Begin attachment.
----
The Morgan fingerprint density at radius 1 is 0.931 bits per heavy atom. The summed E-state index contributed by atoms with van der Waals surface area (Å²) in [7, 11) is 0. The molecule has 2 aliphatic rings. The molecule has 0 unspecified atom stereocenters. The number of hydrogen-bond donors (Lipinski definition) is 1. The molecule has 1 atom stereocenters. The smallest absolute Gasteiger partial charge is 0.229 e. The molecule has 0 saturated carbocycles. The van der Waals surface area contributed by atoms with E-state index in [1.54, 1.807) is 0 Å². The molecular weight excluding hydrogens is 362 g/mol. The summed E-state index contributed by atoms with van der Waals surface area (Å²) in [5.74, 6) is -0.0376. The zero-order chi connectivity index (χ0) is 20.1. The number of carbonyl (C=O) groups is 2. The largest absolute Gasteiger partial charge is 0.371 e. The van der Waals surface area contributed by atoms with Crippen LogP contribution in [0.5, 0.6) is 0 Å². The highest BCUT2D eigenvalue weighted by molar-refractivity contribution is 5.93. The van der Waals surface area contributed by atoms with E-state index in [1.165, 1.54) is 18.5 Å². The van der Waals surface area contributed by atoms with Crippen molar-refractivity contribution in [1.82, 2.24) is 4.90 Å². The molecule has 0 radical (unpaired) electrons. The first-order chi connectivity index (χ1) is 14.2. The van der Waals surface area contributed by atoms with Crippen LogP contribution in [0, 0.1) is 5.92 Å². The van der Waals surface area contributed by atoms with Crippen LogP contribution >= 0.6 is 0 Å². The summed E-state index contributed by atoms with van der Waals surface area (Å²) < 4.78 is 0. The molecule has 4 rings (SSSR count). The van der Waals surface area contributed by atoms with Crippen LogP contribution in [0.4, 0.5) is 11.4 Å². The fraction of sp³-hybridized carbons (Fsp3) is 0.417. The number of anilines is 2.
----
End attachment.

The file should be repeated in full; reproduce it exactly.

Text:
The Morgan fingerprint density at radius 1 is 0.931 bits per heavy atom. The summed E-state index contributed by atoms with van der Waals surface area (Å²) in [7, 11) is 0. The molecule has 2 aliphatic rings. The molecule has 0 unspecified atom stereocenters. The number of hydrogen-bond donors (Lipinski definition) is 1. The molecule has 1 atom stereocenters. The smallest absolute Gasteiger partial charge is 0.229 e. The molecule has 0 saturated carbocycles. The van der Waals surface area contributed by atoms with E-state index in [1.54, 1.807) is 0 Å². The molecular weight excluding hydrogens is 362 g/mol. The summed E-state index contributed by atoms with van der Waals surface area (Å²) in [5.74, 6) is -0.0376. The zero-order chi connectivity index (χ0) is 20.1. The number of carbonyl (C=O) groups is 2. The largest absolute Gasteiger partial charge is 0.371 e. The van der Waals surface area contributed by atoms with Crippen LogP contribution in [0.5, 0.6) is 0 Å². The highest BCUT2D eigenvalue weighted by molar-refractivity contribution is 5.93. The van der Waals surface area contributed by atoms with E-state index in [1.165, 1.54) is 18.5 Å². The van der Waals surface area contributed by atoms with Crippen molar-refractivity contribution in [1.82, 2.24) is 4.90 Å². The molecule has 0 radical (unpaired) electrons. The first-order chi connectivity index (χ1) is 14.2. The van der Waals surface area contributed by atoms with Crippen LogP contribution in [0, 0.1) is 5.92 Å². The van der Waals surface area contributed by atoms with Crippen LogP contribution >= 0.6 is 0 Å². The summed E-state index contributed by atoms with van der Waals surface area (Å²) < 4.78 is 0. The molecule has 4 rings (SSSR count). The van der Waals surface area contributed by atoms with Crippen LogP contribution in [0.4, 0.5) is 11.4 Å². The fraction of sp³-hybridized carbons (Fsp3) is 0.417. The number of anilines is 2.